Photo (cc) by spablab
Trying to lose 5 or 50 pounds? The following information will be helpful: The Federal Trade Commission has released a list of seven weight-loss claims that are never true.
The list is part of the FTC’s updated “guidance for publishers and broadcasters on how to spot phony weight-loss claims when screening ads for publication.”
“It’s the law – and it’s always been the law – that before companies can run ads for weight-loss products, they need scientific proof to support objective claims their ads make,” the FTC says. The FTC — humorously or not — called its updated guidance the “gut check.”
You might think these types of claims by advertisers are obviously outrageous and false, but there are actually people who fall for them. Don’t you be among them.
Here are the seven false claims, paraphrased by us:
- You can lose 2 or more pounds a week for a month or more without diet or exercise if you use this product. Come on. You know that in order to lose weight, you need to eat less or become more active or both. There’s no shortcut.
- You can eat whatever you want and still lose lots of weight. A variation on this claim is: “Need to lose 20, 30, 40 pounds or more? Eat your fill of all the foods you crave and watch the weight disappear!”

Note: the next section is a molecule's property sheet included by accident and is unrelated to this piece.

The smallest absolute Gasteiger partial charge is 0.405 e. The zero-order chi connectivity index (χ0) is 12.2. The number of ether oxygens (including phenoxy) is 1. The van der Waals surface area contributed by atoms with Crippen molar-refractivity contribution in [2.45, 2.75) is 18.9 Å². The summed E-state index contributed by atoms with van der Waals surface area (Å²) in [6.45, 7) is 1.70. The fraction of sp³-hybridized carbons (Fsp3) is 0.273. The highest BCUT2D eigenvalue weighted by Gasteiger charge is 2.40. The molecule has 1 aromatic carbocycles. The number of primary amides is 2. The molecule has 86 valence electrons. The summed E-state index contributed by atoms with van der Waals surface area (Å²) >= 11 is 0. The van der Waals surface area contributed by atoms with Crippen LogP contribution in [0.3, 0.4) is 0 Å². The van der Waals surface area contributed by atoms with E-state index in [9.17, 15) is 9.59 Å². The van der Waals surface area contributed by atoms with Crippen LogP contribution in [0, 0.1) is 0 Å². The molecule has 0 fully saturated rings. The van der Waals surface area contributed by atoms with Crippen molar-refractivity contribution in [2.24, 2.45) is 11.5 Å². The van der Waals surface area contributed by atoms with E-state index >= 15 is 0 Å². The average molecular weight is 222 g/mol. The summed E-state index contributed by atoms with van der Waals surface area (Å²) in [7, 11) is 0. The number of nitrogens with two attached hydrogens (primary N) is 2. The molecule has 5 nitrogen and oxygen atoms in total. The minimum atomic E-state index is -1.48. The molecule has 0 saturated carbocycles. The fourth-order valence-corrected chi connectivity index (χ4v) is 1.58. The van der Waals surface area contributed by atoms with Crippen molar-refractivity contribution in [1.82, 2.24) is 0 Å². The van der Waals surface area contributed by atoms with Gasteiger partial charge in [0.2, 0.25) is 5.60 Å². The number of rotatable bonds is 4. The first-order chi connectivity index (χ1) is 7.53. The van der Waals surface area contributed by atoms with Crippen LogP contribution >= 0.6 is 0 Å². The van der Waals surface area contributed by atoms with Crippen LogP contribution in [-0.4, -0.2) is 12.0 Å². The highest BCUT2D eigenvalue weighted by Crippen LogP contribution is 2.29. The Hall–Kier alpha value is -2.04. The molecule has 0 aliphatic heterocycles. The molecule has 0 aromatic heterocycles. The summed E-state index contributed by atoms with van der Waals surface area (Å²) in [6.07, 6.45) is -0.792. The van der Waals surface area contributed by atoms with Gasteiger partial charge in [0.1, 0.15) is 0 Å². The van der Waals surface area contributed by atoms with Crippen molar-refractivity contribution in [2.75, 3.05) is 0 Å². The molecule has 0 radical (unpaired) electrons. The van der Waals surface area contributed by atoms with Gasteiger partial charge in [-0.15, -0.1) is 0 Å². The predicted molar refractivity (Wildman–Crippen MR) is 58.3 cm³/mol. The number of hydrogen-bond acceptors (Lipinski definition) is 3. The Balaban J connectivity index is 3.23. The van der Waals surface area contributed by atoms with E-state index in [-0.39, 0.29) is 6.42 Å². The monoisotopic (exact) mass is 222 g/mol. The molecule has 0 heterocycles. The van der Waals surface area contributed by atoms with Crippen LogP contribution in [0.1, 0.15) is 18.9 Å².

- Your weight loss from using this fabulous product will be permanent, even when you’re no longer taking/using it.
- It keeps your body from absorbing fat/calories so you’ll lose lots of weight. The FTC explains: “Without lifestyle changes, no over-the-counter product can block enough fat or calories to cause the loss of lots of weight. To work, even legitimate ‘fat blockers’ must be used with a reduced-calorie diet.“
- You can lose more than 3 pounds a week for more than four weeks – and do it safely, with no potential ill effects to your health.
- Everyone who uses this loses tons of weight.
- If you wear this or rub it on your skin, you’ll lose lots of weight. “So weight-loss claims for patches, creams, lotions, wraps, body belts, earrings, and the like are false,” the FTC says.
The FTC has also set up a “teaser” website that you may come across while looking for weight-loss cures online. It features a phony product called FatFoe. When you try to order it, the site will explain why you shouldn’t believe any of the claims that were made. Hopefully this will serve as an educational experience for you.